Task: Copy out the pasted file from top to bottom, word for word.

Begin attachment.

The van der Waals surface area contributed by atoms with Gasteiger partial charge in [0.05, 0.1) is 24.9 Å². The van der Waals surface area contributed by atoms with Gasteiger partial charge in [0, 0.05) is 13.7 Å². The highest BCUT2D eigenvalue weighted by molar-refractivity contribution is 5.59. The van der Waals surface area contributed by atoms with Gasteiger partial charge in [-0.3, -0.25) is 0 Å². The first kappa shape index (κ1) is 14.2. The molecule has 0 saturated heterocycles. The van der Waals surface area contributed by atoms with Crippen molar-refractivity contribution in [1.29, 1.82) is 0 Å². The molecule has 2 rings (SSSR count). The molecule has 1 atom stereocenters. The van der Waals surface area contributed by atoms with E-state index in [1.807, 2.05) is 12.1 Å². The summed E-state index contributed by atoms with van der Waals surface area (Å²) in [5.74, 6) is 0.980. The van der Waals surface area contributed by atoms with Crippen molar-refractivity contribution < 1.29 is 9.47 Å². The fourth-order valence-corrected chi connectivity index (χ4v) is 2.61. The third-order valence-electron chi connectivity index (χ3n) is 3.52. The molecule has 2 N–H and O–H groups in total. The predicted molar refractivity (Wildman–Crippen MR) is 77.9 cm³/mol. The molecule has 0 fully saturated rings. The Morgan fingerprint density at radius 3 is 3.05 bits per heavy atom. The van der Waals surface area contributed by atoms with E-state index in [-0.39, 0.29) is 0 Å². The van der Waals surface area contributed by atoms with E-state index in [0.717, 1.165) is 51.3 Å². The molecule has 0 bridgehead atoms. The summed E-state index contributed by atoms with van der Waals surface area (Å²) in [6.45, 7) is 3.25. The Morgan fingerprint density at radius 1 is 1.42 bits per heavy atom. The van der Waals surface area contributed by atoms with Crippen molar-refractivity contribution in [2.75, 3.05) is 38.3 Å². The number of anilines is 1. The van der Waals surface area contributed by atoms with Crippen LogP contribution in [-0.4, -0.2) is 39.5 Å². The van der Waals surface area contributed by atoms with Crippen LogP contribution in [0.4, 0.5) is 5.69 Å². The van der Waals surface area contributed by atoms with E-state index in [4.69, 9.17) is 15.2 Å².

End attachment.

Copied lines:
The van der Waals surface area contributed by atoms with Gasteiger partial charge in [0.05, 0.1) is 24.9 Å². The van der Waals surface area contributed by atoms with Gasteiger partial charge in [0, 0.05) is 13.7 Å². The highest BCUT2D eigenvalue weighted by molar-refractivity contribution is 5.59. The van der Waals surface area contributed by atoms with Gasteiger partial charge in [-0.3, -0.25) is 0 Å². The first kappa shape index (κ1) is 14.2. The molecule has 0 saturated heterocycles. The van der Waals surface area contributed by atoms with Crippen molar-refractivity contribution in [1.29, 1.82) is 0 Å². The molecule has 2 rings (SSSR count). The molecule has 1 atom stereocenters. The van der Waals surface area contributed by atoms with E-state index in [1.807, 2.05) is 12.1 Å². The summed E-state index contributed by atoms with van der Waals surface area (Å²) in [5.74, 6) is 0.980. The van der Waals surface area contributed by atoms with Crippen molar-refractivity contribution < 1.29 is 9.47 Å². The fourth-order valence-corrected chi connectivity index (χ4v) is 2.61. The third-order valence-electron chi connectivity index (χ3n) is 3.52. The molecule has 2 N–H and O–H groups in total. The predicted molar refractivity (Wildman–Crippen MR) is 77.9 cm³/mol. The molecule has 0 fully saturated rings. The Morgan fingerprint density at radius 3 is 3.05 bits per heavy atom. The van der Waals surface area contributed by atoms with E-state index in [-0.39, 0.29) is 0 Å². The van der Waals surface area contributed by atoms with E-state index in [0.717, 1.165) is 51.3 Å². The molecule has 0 bridgehead atoms. The summed E-state index contributed by atoms with van der Waals surface area (Å²) in [6.45, 7) is 3.25. The Morgan fingerprint density at radius 1 is 1.42 bits per heavy atom. The van der Waals surface area contributed by atoms with Crippen molar-refractivity contribution in [2.75, 3.05) is 38.3 Å². The number of anilines is 1. The van der Waals surface area contributed by atoms with Crippen LogP contribution in [-0.4, -0.2) is 39.5 Å². The van der Waals surface area contributed by atoms with Crippen LogP contribution in [0.4, 0.5) is 5.69 Å². The van der Waals surface area contributed by atoms with E-state index in [4.69, 9.17) is 15.2 Å².